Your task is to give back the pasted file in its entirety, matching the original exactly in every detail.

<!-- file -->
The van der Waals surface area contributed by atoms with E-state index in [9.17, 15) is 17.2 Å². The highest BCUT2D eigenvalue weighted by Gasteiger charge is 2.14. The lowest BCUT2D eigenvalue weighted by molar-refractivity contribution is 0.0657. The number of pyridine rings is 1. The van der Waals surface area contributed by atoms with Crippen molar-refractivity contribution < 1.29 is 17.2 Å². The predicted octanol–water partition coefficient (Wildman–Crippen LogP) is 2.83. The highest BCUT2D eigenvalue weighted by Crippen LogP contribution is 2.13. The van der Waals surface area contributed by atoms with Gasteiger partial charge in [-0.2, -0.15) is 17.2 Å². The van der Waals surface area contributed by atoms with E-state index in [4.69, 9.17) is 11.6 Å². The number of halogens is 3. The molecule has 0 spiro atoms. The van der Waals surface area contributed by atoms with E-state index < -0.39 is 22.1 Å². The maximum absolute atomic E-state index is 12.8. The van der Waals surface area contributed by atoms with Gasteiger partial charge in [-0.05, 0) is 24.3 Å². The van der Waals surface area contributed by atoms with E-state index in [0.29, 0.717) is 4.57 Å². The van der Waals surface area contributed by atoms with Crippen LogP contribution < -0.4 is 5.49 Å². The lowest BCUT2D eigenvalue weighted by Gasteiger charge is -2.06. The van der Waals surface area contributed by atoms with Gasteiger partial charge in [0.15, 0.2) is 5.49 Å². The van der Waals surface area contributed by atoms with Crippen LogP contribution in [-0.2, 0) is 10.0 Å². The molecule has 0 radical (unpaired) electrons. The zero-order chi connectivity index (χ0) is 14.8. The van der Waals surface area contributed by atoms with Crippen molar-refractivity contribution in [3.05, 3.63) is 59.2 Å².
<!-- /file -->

The van der Waals surface area contributed by atoms with E-state index in [9.17, 15) is 17.2 Å². The highest BCUT2D eigenvalue weighted by Gasteiger charge is 2.14. The lowest BCUT2D eigenvalue weighted by molar-refractivity contribution is 0.0657. The number of pyridine rings is 1. The van der Waals surface area contributed by atoms with Crippen molar-refractivity contribution < 1.29 is 17.2 Å². The predicted octanol–water partition coefficient (Wildman–Crippen LogP) is 2.83. The highest BCUT2D eigenvalue weighted by Crippen LogP contribution is 2.13. The van der Waals surface area contributed by atoms with Gasteiger partial charge in [-0.2, -0.15) is 17.2 Å². The van der Waals surface area contributed by atoms with E-state index in [4.69, 9.17) is 11.6 Å². The number of halogens is 3. The molecule has 0 spiro atoms. The van der Waals surface area contributed by atoms with E-state index < -0.39 is 22.1 Å². The maximum absolute atomic E-state index is 12.8. The van der Waals surface area contributed by atoms with Gasteiger partial charge in [-0.05, 0) is 24.3 Å². The van der Waals surface area contributed by atoms with E-state index in [0.29, 0.717) is 4.57 Å². The van der Waals surface area contributed by atoms with Crippen LogP contribution < -0.4 is 5.49 Å². The lowest BCUT2D eigenvalue weighted by Gasteiger charge is -2.06. The van der Waals surface area contributed by atoms with Gasteiger partial charge in [0.15, 0.2) is 5.49 Å². The van der Waals surface area contributed by atoms with Crippen LogP contribution in [-0.2, 0) is 10.0 Å². The molecule has 0 radical (unpaired) electrons. The zero-order chi connectivity index (χ0) is 14.8. The van der Waals surface area contributed by atoms with Crippen molar-refractivity contribution in [3.05, 3.63) is 59.2 Å².